It doesn’t take much to annoy a Muslim. Draw a cartoon figure and call it Mohammad and you’ll have the Muslim world up in arms, destroying property and killing a few hundred innocent people who have nothing to do with the cartoon.
Nearly seven years ago Muslims ran amok protesting vehemently when Kurt Westergaard, the Danish cartoonist published a series of cartoons of the Prophet Mohammad in Jyllands-Posten. Over 250 were left dead and approximately 800 injured as a result of Muslim extremism.(Huff Post)
Muslims went berserk worldwide recently when Nakoula Basseley Nakoula, the California based film maker made a movie on the life of the Prophet Mohammad. This time too it was innocent people that got killed as Muslims the world over took to the streets and forced non Muslims to take note of the insult to Muslims.
Those same Muslims went on the rampage killing Buddhist monks in Bangladesh just a few days ago. Why? Because someone, no one is quite sure who it was, allegedly posted a photograph of the Prophet Mohammad on Facebook. Did they wait to verify the authenticity of the person before they turned violent? No. They didn’t merely target the person who is alleged to have posted the photograph. They targeted the entire community. It was as if the Muslims were waiting for the opportunity to destroy the Buddhists community and that one photograph gave them the much needed excuse to go ahead and kill in the name of Islam. Not so long ago, a young Christian girl was arrested in Pakistan for allegedly burning pages from the Koran.
Muslims are quick to shout out against the slightest insult they feel that is directed at Islam but they don’t seem to care about insulting other religions or hurting and destroying the life of non –Muslims. When the Taliban destroyed the Bamiyan Buddhas in Kandahar, Afghanistan, non-Muslims didn’t go on the rampage killing and destroying property of Muslims or dragging out the ambassadors of Islamic nations and killing them. The Bamiyan Buddhas were ancient statues depicting the form of the Buddha. Not only were they of value to Buddhists but they were also of historical and cultural value to the world.
Religions are supposed to, and claim to be tolerant of other people’s beliefs and view. Yet this doesn’t appear to be so in practice, or at least it doesn’t seem to hold true in Islam where it seems it’s alright to destroy and kill people of another religion.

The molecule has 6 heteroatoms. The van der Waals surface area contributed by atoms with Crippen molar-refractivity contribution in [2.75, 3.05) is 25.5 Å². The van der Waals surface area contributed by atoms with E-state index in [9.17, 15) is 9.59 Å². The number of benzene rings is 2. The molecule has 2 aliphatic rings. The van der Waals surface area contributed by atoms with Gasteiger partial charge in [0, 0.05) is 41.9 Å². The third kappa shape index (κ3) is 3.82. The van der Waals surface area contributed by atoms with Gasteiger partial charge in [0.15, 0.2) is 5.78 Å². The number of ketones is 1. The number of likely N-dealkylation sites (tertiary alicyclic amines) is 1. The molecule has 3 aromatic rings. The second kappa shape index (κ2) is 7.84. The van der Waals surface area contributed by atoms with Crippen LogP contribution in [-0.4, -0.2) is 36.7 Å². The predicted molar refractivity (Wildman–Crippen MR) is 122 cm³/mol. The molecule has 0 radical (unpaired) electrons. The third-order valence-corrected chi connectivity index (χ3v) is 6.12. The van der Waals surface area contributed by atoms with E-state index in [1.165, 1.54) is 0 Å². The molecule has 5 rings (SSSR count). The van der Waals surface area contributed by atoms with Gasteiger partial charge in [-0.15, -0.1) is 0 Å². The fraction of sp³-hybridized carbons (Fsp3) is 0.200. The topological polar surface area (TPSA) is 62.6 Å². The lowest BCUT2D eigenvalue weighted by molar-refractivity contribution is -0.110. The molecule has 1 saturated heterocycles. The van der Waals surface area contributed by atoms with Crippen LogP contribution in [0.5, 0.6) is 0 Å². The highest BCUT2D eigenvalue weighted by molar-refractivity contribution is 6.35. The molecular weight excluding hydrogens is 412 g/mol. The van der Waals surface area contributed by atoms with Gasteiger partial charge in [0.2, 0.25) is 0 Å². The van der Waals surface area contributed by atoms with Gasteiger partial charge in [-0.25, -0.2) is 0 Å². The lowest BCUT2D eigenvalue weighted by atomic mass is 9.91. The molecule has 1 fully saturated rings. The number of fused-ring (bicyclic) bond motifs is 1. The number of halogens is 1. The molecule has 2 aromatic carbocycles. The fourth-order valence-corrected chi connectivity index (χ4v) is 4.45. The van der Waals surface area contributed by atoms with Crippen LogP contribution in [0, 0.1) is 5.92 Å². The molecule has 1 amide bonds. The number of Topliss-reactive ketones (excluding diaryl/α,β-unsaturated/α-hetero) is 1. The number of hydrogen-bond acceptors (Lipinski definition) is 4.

Innocent Buddhist monks were killed, their temples burned to the ground and the homes of hundreds of Buddhist followers were destroyed in Cox’s Bazar, Bangladesh. A photograph posted on Facebook a few days later, of a monk sifting through the charred remains of what once must have been a temple in search of books that were saved from the fire brought back startling memories. It reminded me of another incident way back when in history. Nalanda University, in north India was one of the world’s oldest centers of learning and was once a thriving center of study. But it was razed to the ground by Islamic fundamentalists that didn’t appear to tolerate other religious views. It was said that the University burnt for days. Everything was destroyed, books, journals, and many students perished too. It was said that scholars came from far and wide to study there. Not anymore.
What Islamic fundamentalists burnt down that day in history was knowledge and the freedom of expression and discourse; the people they denied were the scholars and intellectuals, the cream of any society; they also denied future generations gaining from Nalanda’s vast storehouse of wisdom and knowledge. It was not only a gross injustice to freedom of expression but also a violation of the very basic rights of all peoples – the right to knowledge, education, freedom of expression and importantly the right to life and liberty.
Sadly it’s still the same. Nothing seems to have changed. Except that the temples and houses they burnt recently in Bangladesh was no Nalanda, yet it represented a place of learning, of discourse among people living in that area. These were also their homes that gave them shelter. Now these innocent people are forced onto the streets.